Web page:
12 Jul 2015

Road Skills: Spandau Ballet

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One of the most successful and influential British bands of the 1980s, Spandau Ballet, brought their ‘Soul Boys of the Western World Live’ Tour to Australia in May.

Spandau Ballet’s ongoing revival as a live touring band continues with this elegant arena production designed by Woodroffe Bassett Design. A series of stacked rectangular lighting grids play over the stage, with the centre one flying in for a ten minute musical set celebrating the band’s early performances at the Blitz Club in the 80’s. Custom Elidy lighting frames from PRG surround the three video screens and also form the front of the stage-wide band riser.

Programming and lighting direction is by long-time WBD associate Roland Greil who tours a few versions of the show. In Australia we got the B-version which is not quite as fancy as the A-version but way better than the D-version!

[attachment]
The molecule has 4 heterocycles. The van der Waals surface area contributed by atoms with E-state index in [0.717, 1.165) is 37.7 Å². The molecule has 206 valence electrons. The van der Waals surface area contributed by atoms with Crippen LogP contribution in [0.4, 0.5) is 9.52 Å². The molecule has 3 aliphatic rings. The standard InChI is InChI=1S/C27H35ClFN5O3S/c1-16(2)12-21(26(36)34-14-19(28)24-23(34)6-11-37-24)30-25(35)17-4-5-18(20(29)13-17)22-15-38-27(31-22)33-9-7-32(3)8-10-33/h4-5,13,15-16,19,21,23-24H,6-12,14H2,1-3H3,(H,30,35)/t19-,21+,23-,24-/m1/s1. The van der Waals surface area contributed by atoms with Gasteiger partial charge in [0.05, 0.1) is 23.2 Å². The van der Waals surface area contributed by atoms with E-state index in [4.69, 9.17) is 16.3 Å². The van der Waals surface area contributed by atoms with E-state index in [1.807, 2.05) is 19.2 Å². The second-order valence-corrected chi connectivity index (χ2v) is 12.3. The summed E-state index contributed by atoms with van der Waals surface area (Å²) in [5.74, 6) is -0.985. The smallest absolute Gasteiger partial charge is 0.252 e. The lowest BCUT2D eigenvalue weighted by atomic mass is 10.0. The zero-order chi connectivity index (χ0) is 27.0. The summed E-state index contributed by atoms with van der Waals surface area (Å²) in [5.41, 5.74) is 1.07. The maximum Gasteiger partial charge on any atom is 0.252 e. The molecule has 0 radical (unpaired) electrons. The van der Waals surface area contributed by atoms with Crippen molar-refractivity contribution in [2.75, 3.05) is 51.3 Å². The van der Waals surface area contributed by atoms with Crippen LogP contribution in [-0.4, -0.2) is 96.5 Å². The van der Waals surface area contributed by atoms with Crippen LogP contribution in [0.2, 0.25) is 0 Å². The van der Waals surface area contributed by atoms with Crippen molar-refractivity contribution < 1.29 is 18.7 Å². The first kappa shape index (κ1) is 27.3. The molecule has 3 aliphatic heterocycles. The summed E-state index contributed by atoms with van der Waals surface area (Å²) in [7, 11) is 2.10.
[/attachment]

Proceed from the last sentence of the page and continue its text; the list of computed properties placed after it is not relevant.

“The basic idea was to create a clean and classy look resulting in the rectangular truss design,” commented Roland. “We have three screens upstage; a centre screen and left and right portrait size screens which are all used for IMAG footage as well as content designed for the tour. We wanted the screens to look unique so in the A-design we have frames around them made out of Elidy tiles however there were not any available in Australia so we substituted them with Jarags. In front of the upstage screen there is a classy heavy drape on a tab track which adds to the sophisticated look.”

When it came to fixture choice it was decided to make it as simple as possible and so there are only two main fixtures. Thirty-six Vari-lite VL3500 Washes for the main wash light and thirty-six Clay Paky Mythos for a versatile beam as well as spot effect light. Again, having only two fixtures in the main roof adds to the sleek look as there are no colour temperature variations or housings.